Home Secretary faces backlash following plan to limit foreign students

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Credit: Stefan Rousseau/PA

Home Secretary Amber Rudd is facing condemnation for her plans to limit the number of foreign students studying at UK universities.

At last week’s Conservative Party conference (CPC), Rudd suggested “tougher rules” for international students who are studying “lower quality courses” at universities in the UK.

As part of this proposed new scheme, the UK government would introduce a new two-tier visa system for international students, which will target poorer universities and the courses that they offer.

The University of Stirling has warned that any new visa system “must reflect the diversity of institutions across the UK and recognise the enormous contribution international students make to our universities”.

This plan would see the availability of post-study visas becoming available only to those at more prestigious universities, in an attempt to reduce the levels of immigration to the UK.

“So our consultation will ask what more can we do to support our best universities – and those that stick to the rules – to attract the best talent … while looking at tougher rules for students on lower quality courses.”

The previous post-study visa scheme, which allowed international students to reside in the UK for two years upon graduation, was scrapped in 2012.

Rudd’s proposals have been criticised by the heads of a number of Scottish universities, who whilst supporting the introduction of post-study visas, wish to see the scheme extended to Scotland.

A spokesperson for Stirling University said: “Our international students are valued members of the university community who contribute immeasurably to campus life, bringing cultural richness and enhancing the student experience for all.

“Any new student visa criteria must reflect the diversity of institutions across the UK and recognise the enormous contribution international students make to our universities.

“The positive impact these students have in directly supporting regional economies, enhancing the supply of highly-skilled graduates and bringing diverse knowledge and cultural experience cannot be understated.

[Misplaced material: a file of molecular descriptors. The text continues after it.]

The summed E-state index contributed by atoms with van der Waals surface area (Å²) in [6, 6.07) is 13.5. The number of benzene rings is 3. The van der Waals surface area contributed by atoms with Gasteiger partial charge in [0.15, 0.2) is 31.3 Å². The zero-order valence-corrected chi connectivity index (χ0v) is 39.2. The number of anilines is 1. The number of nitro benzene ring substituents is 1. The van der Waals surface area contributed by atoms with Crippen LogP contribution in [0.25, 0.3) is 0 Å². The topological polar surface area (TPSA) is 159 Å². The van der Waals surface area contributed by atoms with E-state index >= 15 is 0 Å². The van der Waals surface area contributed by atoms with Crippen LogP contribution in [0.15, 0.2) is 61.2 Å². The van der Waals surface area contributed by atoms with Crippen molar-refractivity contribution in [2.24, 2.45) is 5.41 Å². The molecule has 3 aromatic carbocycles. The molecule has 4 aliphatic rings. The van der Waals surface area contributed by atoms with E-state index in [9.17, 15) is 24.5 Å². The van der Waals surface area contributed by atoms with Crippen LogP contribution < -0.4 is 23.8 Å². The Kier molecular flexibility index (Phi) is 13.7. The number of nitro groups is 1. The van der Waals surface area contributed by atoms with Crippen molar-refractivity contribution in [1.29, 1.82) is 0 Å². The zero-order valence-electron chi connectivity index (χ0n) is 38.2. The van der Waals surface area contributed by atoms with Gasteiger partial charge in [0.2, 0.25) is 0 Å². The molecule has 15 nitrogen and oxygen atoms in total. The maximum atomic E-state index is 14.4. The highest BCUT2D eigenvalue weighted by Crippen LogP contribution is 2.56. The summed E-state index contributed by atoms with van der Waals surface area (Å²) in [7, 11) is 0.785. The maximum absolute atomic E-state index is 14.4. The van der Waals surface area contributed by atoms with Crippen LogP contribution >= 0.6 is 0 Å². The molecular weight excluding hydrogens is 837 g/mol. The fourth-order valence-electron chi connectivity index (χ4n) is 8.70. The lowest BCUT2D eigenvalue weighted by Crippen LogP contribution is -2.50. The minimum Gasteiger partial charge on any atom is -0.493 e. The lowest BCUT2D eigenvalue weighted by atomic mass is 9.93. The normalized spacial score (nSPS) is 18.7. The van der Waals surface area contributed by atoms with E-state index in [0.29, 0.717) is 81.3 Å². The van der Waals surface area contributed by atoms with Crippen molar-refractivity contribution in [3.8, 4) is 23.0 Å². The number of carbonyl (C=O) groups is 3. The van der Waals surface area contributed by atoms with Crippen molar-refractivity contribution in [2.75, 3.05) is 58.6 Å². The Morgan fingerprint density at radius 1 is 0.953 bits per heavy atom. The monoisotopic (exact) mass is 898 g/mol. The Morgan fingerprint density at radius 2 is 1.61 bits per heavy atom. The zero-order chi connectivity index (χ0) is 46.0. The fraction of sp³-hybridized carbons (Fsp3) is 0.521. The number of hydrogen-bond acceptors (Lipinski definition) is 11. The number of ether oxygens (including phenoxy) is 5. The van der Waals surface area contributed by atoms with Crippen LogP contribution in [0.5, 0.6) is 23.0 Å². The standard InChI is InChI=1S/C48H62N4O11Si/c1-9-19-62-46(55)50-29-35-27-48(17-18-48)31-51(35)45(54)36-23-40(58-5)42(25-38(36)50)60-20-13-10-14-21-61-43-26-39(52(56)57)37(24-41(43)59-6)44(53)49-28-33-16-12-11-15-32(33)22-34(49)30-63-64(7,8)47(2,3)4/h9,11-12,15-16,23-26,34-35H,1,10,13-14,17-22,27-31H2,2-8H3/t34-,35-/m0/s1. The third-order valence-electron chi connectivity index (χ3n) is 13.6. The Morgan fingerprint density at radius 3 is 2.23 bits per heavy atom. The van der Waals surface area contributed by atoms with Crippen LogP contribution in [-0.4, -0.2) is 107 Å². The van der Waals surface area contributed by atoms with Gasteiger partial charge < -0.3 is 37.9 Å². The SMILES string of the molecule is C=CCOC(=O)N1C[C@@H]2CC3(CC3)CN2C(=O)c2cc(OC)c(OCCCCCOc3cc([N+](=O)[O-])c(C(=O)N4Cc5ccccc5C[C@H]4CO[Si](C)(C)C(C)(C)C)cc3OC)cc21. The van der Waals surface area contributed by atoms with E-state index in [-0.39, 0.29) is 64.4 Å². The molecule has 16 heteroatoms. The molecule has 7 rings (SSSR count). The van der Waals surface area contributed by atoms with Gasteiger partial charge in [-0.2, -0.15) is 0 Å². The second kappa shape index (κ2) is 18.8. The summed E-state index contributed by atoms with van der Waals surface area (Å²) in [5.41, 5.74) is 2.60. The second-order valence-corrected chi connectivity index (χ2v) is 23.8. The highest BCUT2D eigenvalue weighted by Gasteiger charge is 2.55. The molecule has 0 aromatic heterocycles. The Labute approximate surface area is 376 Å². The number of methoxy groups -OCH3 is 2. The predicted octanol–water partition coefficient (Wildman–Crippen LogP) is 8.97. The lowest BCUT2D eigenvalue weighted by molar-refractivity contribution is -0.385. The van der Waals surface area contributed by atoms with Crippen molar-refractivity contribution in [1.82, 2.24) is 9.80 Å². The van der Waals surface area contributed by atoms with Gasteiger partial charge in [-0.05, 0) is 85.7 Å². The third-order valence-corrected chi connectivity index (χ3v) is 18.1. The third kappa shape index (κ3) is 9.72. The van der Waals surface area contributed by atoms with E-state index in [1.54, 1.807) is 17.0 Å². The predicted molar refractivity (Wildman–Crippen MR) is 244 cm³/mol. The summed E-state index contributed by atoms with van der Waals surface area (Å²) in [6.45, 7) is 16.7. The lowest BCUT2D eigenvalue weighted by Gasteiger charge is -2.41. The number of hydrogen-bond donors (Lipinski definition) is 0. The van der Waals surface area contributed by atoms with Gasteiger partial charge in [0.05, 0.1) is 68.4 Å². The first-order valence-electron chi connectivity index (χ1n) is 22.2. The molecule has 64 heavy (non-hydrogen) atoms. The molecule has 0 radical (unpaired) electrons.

“We want to reassure our student community at the University of Stirling that as an institution with a global outlook, we value our international students and staff members enormously and will continue to promote the benefits of international collaboration and exchange.”

Following her speech at the CPC, Rudd was accused of a “damaging crackdown” on international student places at UK universities.

SNP MSP James Dornan stated: “The Tories are blindly following a UKIP agenda on that will be damaging to a sector which is hugely important to our economy.

“We’ve already seen the Tories happily exclude Scottish universities from a visa scheme they were crying out for – so it’s not hard to figure out what courses Amber Rudd is likely to consider ‘high quality’ and ‘low quality’.

“This is a classic divide and rule tactic from the Tory playbook.

“International students make a significant contribution to our universities financially and in research, as well as having a wider positive economic impact. They should be welcomed, not demonised.

“If the only answer the Tories have to the problems caused by Brexit is to close the door on migrants then we should be very worried.”

Last month, the Institute for Public Policy Research (IPPR) said that the education sector is being harmed by restrictions on international students, which are causing highly-skilled, well-educated migrants to leave the UK to work elsewhere.

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